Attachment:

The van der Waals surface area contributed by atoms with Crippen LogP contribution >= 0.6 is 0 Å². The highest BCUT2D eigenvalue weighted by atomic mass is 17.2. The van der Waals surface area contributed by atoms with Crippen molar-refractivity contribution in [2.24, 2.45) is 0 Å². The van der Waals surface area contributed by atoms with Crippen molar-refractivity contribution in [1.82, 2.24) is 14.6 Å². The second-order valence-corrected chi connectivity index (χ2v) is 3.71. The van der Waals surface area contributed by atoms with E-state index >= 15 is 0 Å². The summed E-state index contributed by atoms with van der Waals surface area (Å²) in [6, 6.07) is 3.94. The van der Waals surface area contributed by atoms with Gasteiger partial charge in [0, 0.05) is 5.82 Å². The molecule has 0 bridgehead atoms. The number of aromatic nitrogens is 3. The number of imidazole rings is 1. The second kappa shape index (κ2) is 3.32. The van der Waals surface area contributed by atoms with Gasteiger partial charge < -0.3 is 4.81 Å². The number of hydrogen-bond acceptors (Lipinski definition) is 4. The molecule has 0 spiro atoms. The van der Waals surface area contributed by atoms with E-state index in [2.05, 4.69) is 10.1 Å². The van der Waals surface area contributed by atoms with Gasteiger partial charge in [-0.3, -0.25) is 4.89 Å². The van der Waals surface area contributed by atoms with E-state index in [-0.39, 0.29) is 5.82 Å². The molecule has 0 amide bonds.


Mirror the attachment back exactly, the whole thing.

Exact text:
The van der Waals surface area contributed by atoms with Crippen LogP contribution >= 0.6 is 0 Å². The highest BCUT2D eigenvalue weighted by atomic mass is 17.2. The van der Waals surface area contributed by atoms with Crippen molar-refractivity contribution in [2.24, 2.45) is 0 Å². The van der Waals surface area contributed by atoms with Crippen molar-refractivity contribution in [1.82, 2.24) is 14.6 Å². The second-order valence-corrected chi connectivity index (χ2v) is 3.71. The van der Waals surface area contributed by atoms with E-state index >= 15 is 0 Å². The summed E-state index contributed by atoms with van der Waals surface area (Å²) in [6, 6.07) is 3.94. The van der Waals surface area contributed by atoms with Gasteiger partial charge in [0, 0.05) is 5.82 Å². The molecule has 0 bridgehead atoms. The number of aromatic nitrogens is 3. The number of imidazole rings is 1. The second kappa shape index (κ2) is 3.32. The van der Waals surface area contributed by atoms with Gasteiger partial charge < -0.3 is 4.81 Å². The number of hydrogen-bond acceptors (Lipinski definition) is 4. The molecule has 0 spiro atoms. The van der Waals surface area contributed by atoms with E-state index in [2.05, 4.69) is 10.1 Å². The van der Waals surface area contributed by atoms with Gasteiger partial charge in [-0.3, -0.25) is 4.89 Å². The van der Waals surface area contributed by atoms with E-state index in [-0.39, 0.29) is 5.82 Å². The molecule has 0 amide bonds.